“While McDonalds, 7 Eleven and Kentucky Fried Chicken are very well known franchisors, there is hardly a product or a service that isn’t franchised these days,” added Associate Professor Nigel Finch, another member of the Business School team. “Accounting, post, gardening, real estate and many other services are now available from franchise operators.”

“Worldwide, franchise businesses generate thousands of billions of dollars each year and we believe that business in our region ought to be sharing in that wealth,” Associate Professor Finch said. “But, unfortunately, the sector in South East Asia faces structural, cultural, regulatory, commercial and legal barriers.”

For example, Professor Terry says that contract law and intellectual property protection are major challenges in a number of South East Asian nations. “Franchisors and franchisees want to know that contracts between them are enforceable and that their IP is safe,” he said.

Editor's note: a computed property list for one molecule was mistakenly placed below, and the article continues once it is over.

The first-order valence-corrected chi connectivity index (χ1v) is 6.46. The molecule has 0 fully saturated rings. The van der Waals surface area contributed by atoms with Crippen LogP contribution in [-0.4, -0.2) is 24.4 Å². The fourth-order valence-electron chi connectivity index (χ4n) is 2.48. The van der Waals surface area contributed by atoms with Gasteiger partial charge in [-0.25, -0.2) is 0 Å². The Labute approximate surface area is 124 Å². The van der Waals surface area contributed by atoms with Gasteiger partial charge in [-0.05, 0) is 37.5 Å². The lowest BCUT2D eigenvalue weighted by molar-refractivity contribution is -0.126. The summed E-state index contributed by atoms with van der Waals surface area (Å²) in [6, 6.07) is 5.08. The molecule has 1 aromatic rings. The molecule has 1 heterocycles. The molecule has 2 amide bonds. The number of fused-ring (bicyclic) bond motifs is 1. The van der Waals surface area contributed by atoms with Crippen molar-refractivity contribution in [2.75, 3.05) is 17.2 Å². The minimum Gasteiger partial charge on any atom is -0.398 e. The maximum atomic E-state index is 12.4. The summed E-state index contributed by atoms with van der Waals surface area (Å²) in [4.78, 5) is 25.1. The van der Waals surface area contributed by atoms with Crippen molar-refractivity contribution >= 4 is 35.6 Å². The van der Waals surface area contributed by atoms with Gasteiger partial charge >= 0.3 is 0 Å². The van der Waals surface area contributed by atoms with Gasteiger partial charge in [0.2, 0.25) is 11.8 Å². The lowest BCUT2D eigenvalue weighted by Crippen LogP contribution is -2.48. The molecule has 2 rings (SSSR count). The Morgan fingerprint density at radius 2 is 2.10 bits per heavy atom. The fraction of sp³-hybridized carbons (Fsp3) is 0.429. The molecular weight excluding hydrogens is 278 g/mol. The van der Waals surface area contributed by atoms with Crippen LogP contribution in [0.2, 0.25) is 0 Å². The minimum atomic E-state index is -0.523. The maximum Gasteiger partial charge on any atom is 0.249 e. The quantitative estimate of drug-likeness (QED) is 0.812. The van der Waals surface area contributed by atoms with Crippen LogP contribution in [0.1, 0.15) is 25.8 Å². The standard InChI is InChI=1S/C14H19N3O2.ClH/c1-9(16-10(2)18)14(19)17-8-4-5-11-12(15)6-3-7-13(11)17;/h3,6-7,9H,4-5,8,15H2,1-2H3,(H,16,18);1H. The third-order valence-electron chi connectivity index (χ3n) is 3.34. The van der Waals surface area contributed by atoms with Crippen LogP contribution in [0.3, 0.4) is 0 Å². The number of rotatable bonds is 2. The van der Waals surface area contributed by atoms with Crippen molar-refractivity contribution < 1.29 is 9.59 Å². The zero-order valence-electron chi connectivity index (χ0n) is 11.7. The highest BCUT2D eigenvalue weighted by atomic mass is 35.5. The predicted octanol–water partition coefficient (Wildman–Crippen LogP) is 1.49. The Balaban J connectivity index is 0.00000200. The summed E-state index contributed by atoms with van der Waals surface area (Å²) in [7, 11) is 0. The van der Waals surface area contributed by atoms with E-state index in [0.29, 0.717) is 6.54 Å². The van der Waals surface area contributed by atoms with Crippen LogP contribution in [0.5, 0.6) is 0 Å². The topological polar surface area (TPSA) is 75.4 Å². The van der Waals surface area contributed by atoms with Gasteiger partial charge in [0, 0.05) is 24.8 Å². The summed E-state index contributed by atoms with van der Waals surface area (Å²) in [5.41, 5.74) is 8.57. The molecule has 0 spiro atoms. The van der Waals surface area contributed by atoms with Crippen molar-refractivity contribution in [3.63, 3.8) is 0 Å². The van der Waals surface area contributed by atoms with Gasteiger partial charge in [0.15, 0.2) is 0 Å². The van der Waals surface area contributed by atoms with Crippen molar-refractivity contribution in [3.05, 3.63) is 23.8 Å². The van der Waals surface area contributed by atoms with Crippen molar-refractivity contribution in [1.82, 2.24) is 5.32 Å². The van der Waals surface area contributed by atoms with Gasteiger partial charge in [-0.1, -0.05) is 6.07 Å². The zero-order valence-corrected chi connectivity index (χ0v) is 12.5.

In addition to working with governments and businesses in individual nations, the researchers will consult with the Secretariat of the Association of South East Asian Nations (ASEAN) on a strategy to deliver uniform conditions for the franchise sector across the region.

“Franchising cannot turn a bad business into a good business,” Professor Terry concluded, “But, it can turn a good business into an even better business through branding, training and ongoing support.”

ENDS

© Scoop Media

 
 
 
 
 
Business Headlines | Sci-Tech Headlines

 

Cosmetics & Pollution: Proposal To Ban Microbeads

Cosmetic products containing microbeads will be banned under a proposal announced by the Minister for the Environment today. Marine scientists have been advocating for a ban on the microplastics, which have been found to quickly enter waterways and harm marine life. More>>

ALSO:

NIWA: 2016 New Zealand’s Warmest Year On Record